The Laikipia ecosystem contains unique, dry highland forests with unusual features and biodiversity. There are only two substantial forest formations in the Laikipia landscape: the Ngare Ndare and Mukugodo Forests. Both serve as important strongholds for water, wildlife and livelihoods and help to capture much of the water flowing into Laikipia County.
These forests are rich in biodiversity with a range of indigenous tree species that include cedar, podocarpus, olive, and sandalwood. We work closely with key partners in these forested areas, as our water supply is dependent upon these relationships.
Community Forest Association scouts help KFS minimise forest degradation through active policing of the forest. These scouts also patrol for other illegal activities such as poaching. We help equip these scouts and support their essential training.
Linking beekeeping to forest conservation
Beekeepers in Laikipia are ambassadors for forest conservation. We support their training which includes the development and care of tree nurseries; management of forest fires; management of the use of pesticides and herbicides, and wild animal control. The key is to allow communities to take proactive measures and realise the link between conservation, food production and other livelihood activities.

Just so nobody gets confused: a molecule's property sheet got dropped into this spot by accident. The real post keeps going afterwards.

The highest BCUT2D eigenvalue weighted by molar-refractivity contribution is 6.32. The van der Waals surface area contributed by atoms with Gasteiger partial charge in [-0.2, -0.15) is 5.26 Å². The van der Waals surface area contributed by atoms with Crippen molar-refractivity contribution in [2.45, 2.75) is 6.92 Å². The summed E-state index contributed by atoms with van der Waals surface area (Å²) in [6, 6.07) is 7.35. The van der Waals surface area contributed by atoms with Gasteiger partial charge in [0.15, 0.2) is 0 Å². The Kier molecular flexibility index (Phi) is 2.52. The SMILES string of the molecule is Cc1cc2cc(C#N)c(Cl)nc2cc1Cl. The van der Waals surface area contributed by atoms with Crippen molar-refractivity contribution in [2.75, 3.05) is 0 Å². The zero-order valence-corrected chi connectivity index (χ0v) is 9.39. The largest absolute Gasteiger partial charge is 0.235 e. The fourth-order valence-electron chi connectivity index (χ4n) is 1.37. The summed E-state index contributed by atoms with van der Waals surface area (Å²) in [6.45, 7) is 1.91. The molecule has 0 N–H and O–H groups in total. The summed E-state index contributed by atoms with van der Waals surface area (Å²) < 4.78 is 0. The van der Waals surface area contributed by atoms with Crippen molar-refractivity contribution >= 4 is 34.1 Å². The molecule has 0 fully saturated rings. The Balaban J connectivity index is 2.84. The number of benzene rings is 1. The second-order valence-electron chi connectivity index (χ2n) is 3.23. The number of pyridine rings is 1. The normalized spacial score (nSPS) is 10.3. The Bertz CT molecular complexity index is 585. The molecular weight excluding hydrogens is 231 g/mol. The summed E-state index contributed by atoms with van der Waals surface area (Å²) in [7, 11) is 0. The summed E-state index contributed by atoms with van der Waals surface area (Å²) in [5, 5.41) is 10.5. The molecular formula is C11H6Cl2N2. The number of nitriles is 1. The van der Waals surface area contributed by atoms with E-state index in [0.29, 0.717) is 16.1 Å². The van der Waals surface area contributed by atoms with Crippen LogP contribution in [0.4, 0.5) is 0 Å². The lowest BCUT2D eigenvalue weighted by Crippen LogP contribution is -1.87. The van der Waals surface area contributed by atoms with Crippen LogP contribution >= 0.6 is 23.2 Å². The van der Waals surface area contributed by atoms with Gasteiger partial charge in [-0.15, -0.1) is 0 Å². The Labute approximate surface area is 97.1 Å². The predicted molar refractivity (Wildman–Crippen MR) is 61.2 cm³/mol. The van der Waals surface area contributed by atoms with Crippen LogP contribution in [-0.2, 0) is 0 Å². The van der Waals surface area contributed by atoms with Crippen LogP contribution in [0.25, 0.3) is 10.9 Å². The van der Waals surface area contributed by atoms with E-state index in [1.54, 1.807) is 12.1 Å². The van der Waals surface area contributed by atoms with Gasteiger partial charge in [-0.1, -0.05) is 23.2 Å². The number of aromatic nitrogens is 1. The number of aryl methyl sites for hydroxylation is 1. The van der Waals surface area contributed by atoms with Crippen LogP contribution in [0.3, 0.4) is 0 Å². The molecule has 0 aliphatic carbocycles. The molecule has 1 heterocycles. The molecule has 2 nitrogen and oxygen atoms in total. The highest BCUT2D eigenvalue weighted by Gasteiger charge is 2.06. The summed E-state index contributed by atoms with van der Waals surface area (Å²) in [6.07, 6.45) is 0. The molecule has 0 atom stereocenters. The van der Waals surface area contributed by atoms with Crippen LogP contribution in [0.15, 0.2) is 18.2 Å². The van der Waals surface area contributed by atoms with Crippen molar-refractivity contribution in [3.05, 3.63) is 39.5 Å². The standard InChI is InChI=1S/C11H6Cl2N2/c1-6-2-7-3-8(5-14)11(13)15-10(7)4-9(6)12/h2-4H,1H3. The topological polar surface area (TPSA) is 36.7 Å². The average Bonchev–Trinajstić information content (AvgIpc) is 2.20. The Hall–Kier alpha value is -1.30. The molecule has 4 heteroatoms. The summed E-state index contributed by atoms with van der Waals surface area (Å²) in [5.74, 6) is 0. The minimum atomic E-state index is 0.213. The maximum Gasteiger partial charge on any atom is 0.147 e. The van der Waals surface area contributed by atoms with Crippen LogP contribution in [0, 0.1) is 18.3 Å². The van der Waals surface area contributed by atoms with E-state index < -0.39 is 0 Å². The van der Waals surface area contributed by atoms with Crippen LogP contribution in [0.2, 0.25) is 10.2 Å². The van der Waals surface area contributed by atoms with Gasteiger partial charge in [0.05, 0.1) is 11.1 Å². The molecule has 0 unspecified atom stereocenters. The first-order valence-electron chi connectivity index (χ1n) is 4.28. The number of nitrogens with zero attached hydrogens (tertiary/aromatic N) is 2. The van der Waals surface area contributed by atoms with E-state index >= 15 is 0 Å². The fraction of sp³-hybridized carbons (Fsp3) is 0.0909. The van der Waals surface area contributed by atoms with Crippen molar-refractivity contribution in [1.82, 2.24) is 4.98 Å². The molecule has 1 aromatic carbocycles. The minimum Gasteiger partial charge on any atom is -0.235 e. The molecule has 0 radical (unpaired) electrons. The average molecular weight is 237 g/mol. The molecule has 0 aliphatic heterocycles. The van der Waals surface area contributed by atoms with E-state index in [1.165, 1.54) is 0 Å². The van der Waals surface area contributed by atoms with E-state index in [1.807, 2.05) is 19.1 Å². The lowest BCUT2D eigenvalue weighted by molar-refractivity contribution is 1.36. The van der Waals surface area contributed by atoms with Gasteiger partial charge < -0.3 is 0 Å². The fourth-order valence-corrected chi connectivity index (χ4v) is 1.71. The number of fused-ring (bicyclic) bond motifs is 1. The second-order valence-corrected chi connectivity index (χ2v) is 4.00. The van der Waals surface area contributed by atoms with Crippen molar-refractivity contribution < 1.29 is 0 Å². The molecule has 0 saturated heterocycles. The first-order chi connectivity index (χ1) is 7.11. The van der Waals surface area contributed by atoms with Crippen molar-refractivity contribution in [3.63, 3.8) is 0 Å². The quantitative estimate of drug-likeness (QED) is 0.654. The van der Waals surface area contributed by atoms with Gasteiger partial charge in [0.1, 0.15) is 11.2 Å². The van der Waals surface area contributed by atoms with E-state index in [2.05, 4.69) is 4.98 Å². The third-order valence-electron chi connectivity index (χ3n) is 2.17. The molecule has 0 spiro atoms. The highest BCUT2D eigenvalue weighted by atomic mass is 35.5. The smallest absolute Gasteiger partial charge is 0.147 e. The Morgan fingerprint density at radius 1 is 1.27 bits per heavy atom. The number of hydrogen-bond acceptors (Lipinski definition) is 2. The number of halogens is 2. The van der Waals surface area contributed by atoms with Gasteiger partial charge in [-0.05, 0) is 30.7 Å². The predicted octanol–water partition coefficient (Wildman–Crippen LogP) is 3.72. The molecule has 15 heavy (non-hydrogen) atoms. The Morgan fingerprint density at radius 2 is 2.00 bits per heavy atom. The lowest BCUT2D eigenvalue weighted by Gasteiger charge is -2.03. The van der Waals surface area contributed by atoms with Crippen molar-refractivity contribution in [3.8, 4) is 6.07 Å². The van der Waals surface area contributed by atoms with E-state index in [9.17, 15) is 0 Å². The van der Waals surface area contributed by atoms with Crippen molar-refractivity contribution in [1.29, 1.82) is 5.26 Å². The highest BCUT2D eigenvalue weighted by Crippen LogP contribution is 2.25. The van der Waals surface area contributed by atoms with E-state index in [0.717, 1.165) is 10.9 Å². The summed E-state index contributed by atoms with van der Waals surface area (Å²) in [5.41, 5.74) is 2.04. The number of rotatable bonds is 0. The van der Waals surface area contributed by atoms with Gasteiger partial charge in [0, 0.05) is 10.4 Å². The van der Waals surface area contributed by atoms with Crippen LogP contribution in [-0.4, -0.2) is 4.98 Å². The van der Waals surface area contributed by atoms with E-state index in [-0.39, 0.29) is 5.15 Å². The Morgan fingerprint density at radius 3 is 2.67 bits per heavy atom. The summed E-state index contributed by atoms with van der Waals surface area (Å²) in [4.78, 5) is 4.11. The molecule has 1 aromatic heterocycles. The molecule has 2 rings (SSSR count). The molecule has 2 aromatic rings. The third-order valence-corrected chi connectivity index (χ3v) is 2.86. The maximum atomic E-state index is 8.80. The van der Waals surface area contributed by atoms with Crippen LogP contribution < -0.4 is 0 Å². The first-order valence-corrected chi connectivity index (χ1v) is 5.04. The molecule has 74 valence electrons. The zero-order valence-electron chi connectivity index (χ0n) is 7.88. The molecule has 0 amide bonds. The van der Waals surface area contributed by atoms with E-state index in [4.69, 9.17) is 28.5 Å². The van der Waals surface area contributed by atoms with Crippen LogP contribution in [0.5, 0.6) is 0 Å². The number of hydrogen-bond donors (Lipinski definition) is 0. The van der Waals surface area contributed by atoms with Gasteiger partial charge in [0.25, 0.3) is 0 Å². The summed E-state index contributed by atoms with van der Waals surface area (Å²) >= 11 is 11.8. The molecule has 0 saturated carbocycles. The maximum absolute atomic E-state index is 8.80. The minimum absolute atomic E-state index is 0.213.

Supporting on farm forestry
LWF supports farmers in planting fast-growing multipurpose trees from a variety of species that meet their needs and also reduce the pressure on public forests. Farmers we support now provide firewood, building materials and fodder to other households that do not have the capacity to produce the raw materials on their own land.
We also provide advice on wood fuel conservation, climate change mitigation through carbon sequestration, and tree species selection for our membership.